If you bought a Nintendo Switch, there’s a high chance you’re dealing with the dreaded left joy-con sync issue. It’s been recently discovered that the issue is likely due to some bad hardware design in the left controller. Essentially, the left joycon has a very small bluetooth antenna soldered into the controller board, while the right controller has an extended and stronger antenna wire.
So how do you get around it? Well, you could do like this guy and void your warranty – not recommended. Or you can wait for Nintendo to fix the issue. This begs the question: how COULD Nintendo fix the left JoyCon issue? Below you’ll find a few possibilities. Just bear in mind these are possible solutions; Nintendo has not stated they are doing anything other than looking into the issue right now.
Recall the Joycons
When hardware is poorly implemented and results in a less-than-acceptable product or experience, it’s not uncommon for manufacturers to recall the defected product and replace it for free. This seems like the most honest thing to do, but would mean that Nintendo would have to outwardly apologize for poor design (making them look bad), and would require anyone without an additional controller to wait weeks for a new one to be delivered.
They could also recall the entire console, but I doubt users would be too happy with that, since all the data on the Switch is non-transferrable. Meaning that 40 hours you’ve already spent playing Breath of the Wild is gone for good.
Release a better Joy-con Grip
Specifically, release a Joy-con grip that packs the functionality to bypass the joycon bluetooth signal with its own stronger signal, mitigating any interference problems. This doesn’t really help when playing games like 1-2-Switch, where both joy-cons are used independent of each other, but certainly solves for single player gamers.
From there, a simple software update to accept the new signal would be all you need to get it up and running.
Release better Joy-con attachments
Each joy-con has a corresponding wrist-strap attachment with L/R buttons at the base. Much like the previous idea, but extend the range of both controllers individually. This would solve for everyone except those who like a unified controller experience; the previous idea would be best for that scenario.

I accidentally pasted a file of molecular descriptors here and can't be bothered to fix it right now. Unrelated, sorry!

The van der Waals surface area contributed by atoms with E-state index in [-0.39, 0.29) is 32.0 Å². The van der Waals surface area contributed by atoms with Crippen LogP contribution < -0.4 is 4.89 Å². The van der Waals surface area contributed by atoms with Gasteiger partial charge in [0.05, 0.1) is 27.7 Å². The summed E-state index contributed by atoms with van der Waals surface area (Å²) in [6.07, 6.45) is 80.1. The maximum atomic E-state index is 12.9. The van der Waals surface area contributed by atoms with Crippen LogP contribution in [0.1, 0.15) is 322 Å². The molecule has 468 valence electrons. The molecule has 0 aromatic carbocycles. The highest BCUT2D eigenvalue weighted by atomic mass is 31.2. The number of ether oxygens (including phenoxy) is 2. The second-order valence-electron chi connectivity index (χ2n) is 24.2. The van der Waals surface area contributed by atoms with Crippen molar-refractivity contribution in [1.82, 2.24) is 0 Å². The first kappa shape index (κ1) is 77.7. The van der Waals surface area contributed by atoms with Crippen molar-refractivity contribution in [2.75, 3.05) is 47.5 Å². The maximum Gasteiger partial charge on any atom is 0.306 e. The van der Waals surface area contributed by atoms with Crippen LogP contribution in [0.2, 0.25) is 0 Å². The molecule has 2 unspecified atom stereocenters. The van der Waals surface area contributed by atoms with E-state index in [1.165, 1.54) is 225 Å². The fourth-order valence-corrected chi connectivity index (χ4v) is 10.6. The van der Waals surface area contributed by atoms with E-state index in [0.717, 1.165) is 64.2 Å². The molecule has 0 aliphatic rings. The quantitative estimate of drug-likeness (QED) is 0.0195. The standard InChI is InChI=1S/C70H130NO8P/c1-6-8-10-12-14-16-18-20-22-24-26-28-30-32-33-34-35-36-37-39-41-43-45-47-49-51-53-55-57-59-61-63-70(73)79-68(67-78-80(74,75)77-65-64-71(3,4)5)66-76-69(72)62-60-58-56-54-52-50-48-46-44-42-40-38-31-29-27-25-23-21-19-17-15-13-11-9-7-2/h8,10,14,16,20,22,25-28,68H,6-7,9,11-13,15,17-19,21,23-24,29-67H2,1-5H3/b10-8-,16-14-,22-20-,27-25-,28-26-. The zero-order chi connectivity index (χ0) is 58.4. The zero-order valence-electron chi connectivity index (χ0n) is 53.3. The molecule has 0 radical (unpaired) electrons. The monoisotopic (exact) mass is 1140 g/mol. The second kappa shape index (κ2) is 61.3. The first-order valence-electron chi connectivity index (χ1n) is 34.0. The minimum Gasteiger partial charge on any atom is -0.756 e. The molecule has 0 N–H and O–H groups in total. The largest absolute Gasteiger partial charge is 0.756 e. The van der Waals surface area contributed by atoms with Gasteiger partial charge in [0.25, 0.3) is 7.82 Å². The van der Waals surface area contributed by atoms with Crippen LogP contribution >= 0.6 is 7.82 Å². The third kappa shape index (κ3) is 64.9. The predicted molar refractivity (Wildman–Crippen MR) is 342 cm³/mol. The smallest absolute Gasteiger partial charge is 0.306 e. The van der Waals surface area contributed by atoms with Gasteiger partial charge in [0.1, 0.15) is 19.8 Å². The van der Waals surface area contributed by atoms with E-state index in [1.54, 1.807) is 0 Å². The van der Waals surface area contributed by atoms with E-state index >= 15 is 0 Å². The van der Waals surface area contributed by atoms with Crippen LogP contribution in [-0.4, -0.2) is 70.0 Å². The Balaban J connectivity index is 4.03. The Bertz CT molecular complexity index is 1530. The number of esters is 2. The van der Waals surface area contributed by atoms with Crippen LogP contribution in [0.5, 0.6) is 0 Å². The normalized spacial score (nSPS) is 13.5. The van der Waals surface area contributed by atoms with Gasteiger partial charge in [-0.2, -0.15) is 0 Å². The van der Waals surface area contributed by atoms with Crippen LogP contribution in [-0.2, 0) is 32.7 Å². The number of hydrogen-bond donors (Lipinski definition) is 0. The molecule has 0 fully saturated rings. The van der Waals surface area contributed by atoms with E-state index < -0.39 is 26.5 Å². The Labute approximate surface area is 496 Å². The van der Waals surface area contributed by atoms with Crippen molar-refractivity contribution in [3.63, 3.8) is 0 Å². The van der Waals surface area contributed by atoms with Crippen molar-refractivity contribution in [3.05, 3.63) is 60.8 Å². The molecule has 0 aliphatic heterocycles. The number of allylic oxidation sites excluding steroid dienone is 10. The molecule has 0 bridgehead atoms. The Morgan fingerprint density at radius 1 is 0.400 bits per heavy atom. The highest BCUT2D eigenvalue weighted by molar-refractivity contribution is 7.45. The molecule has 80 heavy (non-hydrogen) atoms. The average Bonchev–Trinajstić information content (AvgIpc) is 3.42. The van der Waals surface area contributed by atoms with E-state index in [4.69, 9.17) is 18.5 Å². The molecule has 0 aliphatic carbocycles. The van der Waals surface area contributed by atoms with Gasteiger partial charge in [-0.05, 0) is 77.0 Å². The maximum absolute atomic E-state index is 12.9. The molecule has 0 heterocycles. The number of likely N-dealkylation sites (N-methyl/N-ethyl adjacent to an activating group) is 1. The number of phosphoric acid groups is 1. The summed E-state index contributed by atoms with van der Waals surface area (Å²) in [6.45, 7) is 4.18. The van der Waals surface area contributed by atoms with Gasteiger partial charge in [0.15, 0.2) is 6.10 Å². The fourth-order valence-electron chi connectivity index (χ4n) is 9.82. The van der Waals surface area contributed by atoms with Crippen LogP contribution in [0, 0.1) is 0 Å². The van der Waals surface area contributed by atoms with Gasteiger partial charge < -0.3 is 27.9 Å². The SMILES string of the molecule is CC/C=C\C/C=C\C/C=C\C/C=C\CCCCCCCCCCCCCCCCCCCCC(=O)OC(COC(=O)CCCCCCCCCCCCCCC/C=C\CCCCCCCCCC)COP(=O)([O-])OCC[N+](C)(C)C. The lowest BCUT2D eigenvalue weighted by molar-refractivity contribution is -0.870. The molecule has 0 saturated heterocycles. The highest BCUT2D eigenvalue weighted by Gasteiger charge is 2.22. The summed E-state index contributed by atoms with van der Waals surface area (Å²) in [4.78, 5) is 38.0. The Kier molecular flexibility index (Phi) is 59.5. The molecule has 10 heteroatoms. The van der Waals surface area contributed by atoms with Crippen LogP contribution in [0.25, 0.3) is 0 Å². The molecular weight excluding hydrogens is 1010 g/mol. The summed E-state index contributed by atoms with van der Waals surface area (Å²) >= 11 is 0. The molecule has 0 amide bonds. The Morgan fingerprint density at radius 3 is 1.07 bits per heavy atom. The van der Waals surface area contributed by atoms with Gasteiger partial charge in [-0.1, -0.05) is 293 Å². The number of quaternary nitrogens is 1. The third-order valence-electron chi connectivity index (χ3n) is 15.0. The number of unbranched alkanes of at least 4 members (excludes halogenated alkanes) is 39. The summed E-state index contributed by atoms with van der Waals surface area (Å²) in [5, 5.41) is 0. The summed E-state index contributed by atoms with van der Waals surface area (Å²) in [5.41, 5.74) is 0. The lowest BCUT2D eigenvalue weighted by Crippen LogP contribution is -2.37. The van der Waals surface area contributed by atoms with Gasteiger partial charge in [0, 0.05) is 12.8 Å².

Once again, all that would be needed after shipping the new attachments would be to release a quick software update.
Enable support for Wii/Wii U controllers
Nintendo has already released a wide number of bluetooth controllers that have a much more stable connection than the joy-cons. Something like this would be incredibly useful for single player games, like Breath of the Wild. The Wii U Pro controller resembles the Switch’s new Pro Controller, and many Nintendo fans already own one of those. And if they don’t, they’ll at least have piece of mind that it’s almost half the price of the Switch pro controller.
Ship Pro controllers or new and improved joy-cons to gamers
Nintendo could very easily just send everyone who currently owns a switch new and improved joy-cons or a pro controller. As easy as it would be to register your Nintendo account upon purchasing a Switch, you could validate your Switch purchase with Nintendo. This would effectively prove you’re an owner of a Switch console, and give you access to a free controller.
Nintendo needs to own up
The hardware design of the joy-cons, especially the left joy-con, is subpar at best. Its interference issues are more to do with the internals of the controller, and less to do with whether or not your Switch sits next to your speaker bar.
All of this might be wishful thinking, but Nintendo should ultimately apologize and own up to the poor design. It should be on them to figure something out. Let’s hope they do!